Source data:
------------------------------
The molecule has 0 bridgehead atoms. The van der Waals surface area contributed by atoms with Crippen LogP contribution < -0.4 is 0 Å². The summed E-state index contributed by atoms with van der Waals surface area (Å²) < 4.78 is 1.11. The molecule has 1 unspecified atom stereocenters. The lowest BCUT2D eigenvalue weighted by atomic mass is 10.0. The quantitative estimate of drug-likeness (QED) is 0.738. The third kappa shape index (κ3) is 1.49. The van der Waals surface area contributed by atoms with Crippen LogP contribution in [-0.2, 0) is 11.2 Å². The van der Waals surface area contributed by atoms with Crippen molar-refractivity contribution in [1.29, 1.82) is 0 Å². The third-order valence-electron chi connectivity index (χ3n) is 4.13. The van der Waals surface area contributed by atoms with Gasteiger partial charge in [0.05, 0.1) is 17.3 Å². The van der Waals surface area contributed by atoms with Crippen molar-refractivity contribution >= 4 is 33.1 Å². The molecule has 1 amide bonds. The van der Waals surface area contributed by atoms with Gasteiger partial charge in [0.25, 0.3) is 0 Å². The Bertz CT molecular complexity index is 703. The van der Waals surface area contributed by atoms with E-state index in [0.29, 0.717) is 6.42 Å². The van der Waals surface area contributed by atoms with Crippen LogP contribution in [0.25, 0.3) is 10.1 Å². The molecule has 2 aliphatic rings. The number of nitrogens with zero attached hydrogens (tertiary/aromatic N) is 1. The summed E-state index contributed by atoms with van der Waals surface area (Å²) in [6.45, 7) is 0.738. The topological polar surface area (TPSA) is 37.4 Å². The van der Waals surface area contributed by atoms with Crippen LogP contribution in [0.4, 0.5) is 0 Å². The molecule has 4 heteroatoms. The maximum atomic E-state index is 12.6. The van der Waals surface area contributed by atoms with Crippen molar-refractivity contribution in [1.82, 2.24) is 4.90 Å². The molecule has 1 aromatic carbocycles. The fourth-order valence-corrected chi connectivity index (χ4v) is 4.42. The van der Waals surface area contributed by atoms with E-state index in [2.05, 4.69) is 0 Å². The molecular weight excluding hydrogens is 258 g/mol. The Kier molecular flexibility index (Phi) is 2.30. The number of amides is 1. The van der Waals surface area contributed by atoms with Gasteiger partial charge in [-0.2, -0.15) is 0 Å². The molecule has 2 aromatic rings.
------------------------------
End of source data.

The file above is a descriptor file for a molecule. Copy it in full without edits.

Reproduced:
The molecule has 0 bridgehead atoms. The van der Waals surface area contributed by atoms with Crippen LogP contribution < -0.4 is 0 Å². The summed E-state index contributed by atoms with van der Waals surface area (Å²) < 4.78 is 1.11. The molecule has 1 unspecified atom stereocenters. The lowest BCUT2D eigenvalue weighted by atomic mass is 10.0. The quantitative estimate of drug-likeness (QED) is 0.738. The third kappa shape index (κ3) is 1.49. The van der Waals surface area contributed by atoms with Crippen LogP contribution in [-0.2, 0) is 11.2 Å². The van der Waals surface area contributed by atoms with Crippen molar-refractivity contribution in [1.29, 1.82) is 0 Å². The third-order valence-electron chi connectivity index (χ3n) is 4.13. The van der Waals surface area contributed by atoms with Gasteiger partial charge in [0.05, 0.1) is 17.3 Å². The van der Waals surface area contributed by atoms with Crippen molar-refractivity contribution >= 4 is 33.1 Å². The molecule has 1 amide bonds. The van der Waals surface area contributed by atoms with Gasteiger partial charge in [0.25, 0.3) is 0 Å². The Bertz CT molecular complexity index is 703. The van der Waals surface area contributed by atoms with E-state index in [0.29, 0.717) is 6.42 Å². The van der Waals surface area contributed by atoms with Crippen LogP contribution in [0.25, 0.3) is 10.1 Å². The molecule has 2 aliphatic rings. The number of nitrogens with zero attached hydrogens (tertiary/aromatic N) is 1. The summed E-state index contributed by atoms with van der Waals surface area (Å²) in [6.45, 7) is 0.738. The topological polar surface area (TPSA) is 37.4 Å². The van der Waals surface area contributed by atoms with Crippen LogP contribution in [0.4, 0.5) is 0 Å². The molecule has 4 heteroatoms. The maximum atomic E-state index is 12.6. The van der Waals surface area contributed by atoms with Crippen molar-refractivity contribution in [1.82, 2.24) is 4.90 Å². The molecule has 1 aromatic carbocycles. The fourth-order valence-corrected chi connectivity index (χ4v) is 4.42. The van der Waals surface area contributed by atoms with E-state index in [2.05, 4.69) is 0 Å². The molecular weight excluding hydrogens is 258 g/mol. The Kier molecular flexibility index (Phi) is 2.30. The number of amides is 1. The van der Waals surface area contributed by atoms with Gasteiger partial charge in [-0.2, -0.15) is 0 Å². The molecule has 2 aromatic rings.